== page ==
all the days we’ve been apart
I saw ghosts that day.
The first one was when I turned (randomly, I thought at first) down a ranch road. A wave of memories of one of my best friends from high school and college almost swept me away the very second I made the turn; I guess I thought I knew the things that resided in my memory but I was wrong. And then I saw the house where my friend’s grandparents used to live. I know it was the same house; I could feel it. I had made previous efforts to find it before, but it wasn’t until I wasn’t looking for it that it appeared to me. As I drove by, slowly, I acknowledged the ghosts that I had stirred up.
Later, I went to the town where my adult-life best friend lived. She died almost two years ago, and I am still staggered by the loss. I had lunch at a place we’d gone to before. Then I drove by the house where she’d lived (and where she died); her husband’s truck was in the driveway and I recognized some of his things in the yard. I stopped, briefly, and nodded sadly through my tears at the ghosts who were still there.
It was not the day I expected to have, but it was the day I got.
the damage and the dying done
We only had a very short time to visit this cemetery; a whole day wouldn’t have been enough. I had to hurry…and fell into the trap of being so busy taking pictures that I failed to slow down and take in the feeling of the place, to really SEE what was there. (For this, I have no excuse: a have a tattoo on my wrist that says, “Take time to see.” I didn’t even take time to read my own ink.)
But anyway, here’s a mausoleum with a reflection.
And, because I was in a mood when I wrote this, I threw in a Bruce Cockburn line – the damage and the dying done – because I felt like it. (It’s from a beautiful spoken word piece “The Charity of Night.”)
Necrópolis Cristóbal Colón
I am not sure what this thing was…when I spotted it from the other side of the cemetery, I thought it was a caretakers’ shack. But when I got there, it looked like only the door of a shack…and the rest of the shack was nowhere to be seen. But it did make the stop (and the numerous associated u-turns to get there) worth the effort.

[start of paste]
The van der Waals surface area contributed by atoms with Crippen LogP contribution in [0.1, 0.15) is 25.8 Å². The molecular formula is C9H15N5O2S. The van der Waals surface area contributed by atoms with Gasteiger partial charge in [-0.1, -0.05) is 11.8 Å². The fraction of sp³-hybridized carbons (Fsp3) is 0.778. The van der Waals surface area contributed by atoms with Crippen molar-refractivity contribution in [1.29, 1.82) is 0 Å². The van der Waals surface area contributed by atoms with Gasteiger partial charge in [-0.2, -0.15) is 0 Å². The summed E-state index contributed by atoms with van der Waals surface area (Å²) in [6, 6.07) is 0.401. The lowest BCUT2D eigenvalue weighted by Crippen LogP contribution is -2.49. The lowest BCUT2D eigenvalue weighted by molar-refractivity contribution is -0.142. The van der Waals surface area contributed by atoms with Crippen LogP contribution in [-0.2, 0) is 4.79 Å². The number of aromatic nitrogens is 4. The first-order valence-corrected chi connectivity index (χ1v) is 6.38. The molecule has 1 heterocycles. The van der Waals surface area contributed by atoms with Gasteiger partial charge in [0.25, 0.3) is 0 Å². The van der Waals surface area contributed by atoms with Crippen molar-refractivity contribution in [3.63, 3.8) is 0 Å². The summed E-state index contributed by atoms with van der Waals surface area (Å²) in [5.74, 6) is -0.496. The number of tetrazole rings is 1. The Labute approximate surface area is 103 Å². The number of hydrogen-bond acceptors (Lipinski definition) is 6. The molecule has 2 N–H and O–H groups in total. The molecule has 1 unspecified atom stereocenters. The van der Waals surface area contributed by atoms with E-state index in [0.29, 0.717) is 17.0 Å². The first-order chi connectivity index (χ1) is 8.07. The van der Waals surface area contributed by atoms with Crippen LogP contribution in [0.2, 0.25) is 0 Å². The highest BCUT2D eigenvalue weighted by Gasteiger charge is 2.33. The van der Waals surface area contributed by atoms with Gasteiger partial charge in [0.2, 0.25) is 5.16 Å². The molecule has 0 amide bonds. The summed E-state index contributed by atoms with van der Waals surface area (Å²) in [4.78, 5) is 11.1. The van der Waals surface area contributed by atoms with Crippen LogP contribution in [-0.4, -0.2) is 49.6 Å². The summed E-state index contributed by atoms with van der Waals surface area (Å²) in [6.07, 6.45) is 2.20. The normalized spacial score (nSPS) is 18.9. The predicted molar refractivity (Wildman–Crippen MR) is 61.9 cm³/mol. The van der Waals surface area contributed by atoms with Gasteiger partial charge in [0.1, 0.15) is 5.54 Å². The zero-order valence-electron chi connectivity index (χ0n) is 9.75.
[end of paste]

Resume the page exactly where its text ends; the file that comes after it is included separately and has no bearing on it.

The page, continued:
This explosion of green was the sort of eye-catching contrast with the rest of the place that of course required a color photograph.
I hope this artificial-turf oasis brings solace to the Cantu family; it brought me an almost overwhelming sense of wonder.
Cementerio de la merced
My workflow is probably weird. But it works. What I do is edit the photos a couple of weeks out from the day they’ll post. I give them a title, and start the blog post. Then closer to time, I’ll write whatever I think needs to be said.
When I saw a post that I had titled “Sisters” I didn’t have the faintest recollection of what the photo was. I am not in contact with my own sister, so the topic isn’t exactly something that I talk about or photograph or anything like that. And I was temporarily confused.
And then, when I looked at the photo, I remembered that I’d found a little part of this cemetery that was dedicated to deceased nuns from the Sisters of St. Mary of Namur. That made a LOT more sense. (By the way, the Sisters of Namur were established in Namur, Belguim, and have had a presence in Fort Worth since 1873.)
Fort Worth, Texas